Top | Newsletter 2011

Culinate Newsletter October 26

(mailing, James Berry)

[[invoke. page:newsletter1

# These are some of the fields that may be used
# =============================
# leadimageid:
# leadtext:

# story1id:
# story1text:
# story2id:
# story2text:

# recipe1id:
# recipe1text:
# recipe2id:
# recipe2text:

# vad: (html for vertical ad)
# hitBucket: (name used to track delivery)
# =============================

leadimageid: 337325

leadtext: !fmt/block |
 h1. Dear readers,
 In honor of Halloween — the biggest candy day of the year — our city's daily newspaper has been holding a competition of sorts: the Candy Bowl, an elimination tournament whereby readers cast votes for their favorite sweets. Two of mine were eliminated in the first round (love Swedish fish and Raisinets), but now it's down to the final two. I've cast my vote for Reece's Peanut Butter Cups. You?

 Honestly, though, I prefer homemade sweets. For treats that are seasonal and fun — and a whole lot less store-bought than packaged candy — consider making [/articles/features/candyapples "caramel or candied apples,"] pumpkin cookies drizzled with chocolate, or any of the other items tagged Halloween on the site.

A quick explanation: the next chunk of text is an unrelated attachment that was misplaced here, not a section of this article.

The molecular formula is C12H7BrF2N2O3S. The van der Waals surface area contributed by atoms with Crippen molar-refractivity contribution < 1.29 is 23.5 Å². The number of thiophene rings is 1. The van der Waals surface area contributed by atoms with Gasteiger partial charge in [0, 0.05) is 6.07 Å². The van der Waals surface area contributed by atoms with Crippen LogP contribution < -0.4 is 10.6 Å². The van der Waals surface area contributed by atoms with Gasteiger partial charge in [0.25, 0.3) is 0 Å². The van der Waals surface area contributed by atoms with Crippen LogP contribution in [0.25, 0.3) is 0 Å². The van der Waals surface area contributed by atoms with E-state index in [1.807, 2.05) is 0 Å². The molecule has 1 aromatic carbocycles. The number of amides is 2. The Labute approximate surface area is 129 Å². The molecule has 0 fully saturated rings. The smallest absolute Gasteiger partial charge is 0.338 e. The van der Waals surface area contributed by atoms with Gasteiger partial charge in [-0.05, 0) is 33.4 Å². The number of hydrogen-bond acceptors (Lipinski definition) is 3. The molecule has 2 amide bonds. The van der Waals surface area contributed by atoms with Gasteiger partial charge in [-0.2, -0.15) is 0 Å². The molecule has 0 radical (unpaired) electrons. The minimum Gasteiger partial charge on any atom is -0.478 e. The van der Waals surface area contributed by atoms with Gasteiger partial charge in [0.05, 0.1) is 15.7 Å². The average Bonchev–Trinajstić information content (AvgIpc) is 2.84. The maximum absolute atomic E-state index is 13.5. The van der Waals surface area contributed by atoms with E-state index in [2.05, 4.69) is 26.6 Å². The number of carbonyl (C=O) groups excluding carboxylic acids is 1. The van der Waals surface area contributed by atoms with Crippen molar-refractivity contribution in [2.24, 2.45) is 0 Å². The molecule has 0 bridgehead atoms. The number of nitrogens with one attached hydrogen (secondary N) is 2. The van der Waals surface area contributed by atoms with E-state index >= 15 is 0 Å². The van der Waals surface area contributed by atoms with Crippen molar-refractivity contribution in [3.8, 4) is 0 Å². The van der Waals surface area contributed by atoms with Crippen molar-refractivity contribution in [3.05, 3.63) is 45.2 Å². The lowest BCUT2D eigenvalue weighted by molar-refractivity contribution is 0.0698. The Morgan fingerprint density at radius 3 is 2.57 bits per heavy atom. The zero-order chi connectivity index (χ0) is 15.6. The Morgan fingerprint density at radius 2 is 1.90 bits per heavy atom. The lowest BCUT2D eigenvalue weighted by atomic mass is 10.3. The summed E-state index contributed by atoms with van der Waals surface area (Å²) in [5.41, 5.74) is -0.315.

But even if sweets aren't your thing, Halloween offers another tantalizing nibble: Roasted pumpkin seeds. Here's how to make them:

 Preheat the oven to 400 degrees. Rinse your seeds, being careful to remove all the stringy pulp. Place them in a bowl and sprinkle with a little salt; using your hands, mix it in well. Grease a large baking sheet, and on it spread the seeds in an even layer. Cook until the seeds are dry and just beginning to brown at the edges, about 15 minutes. Gobble them up or store any leftovers in an airtight container.
 Happy Halloween! And happy munching, too.

 Kim Carlson
 Editorial Director

# The lead text
story1id: 333939
story1text: "Suzanne Cope likes to leave a little something in the freezer for her husband — just like her Nani used to do."
story2id: 354741
story2text: "When Shoshanna Cohen got reacquainted with carob, she found lots of uses for it. Just don't try to tell her it's a substitute for chocolate." 

recipe1id: 355839
recipe1text: "These light and lovely pears come from Ghillie James, who's just written a book on preserving."  
recipe2id: 355843
recipe2text: 'Anjum Anand wants everyone to "cook Indian," and this vegetarian dish is a good starting place.'

# The ad
vad: |
 <a target='blank' href="">
 <img src="" " width="120" height="600" alt="" border="0"/></a>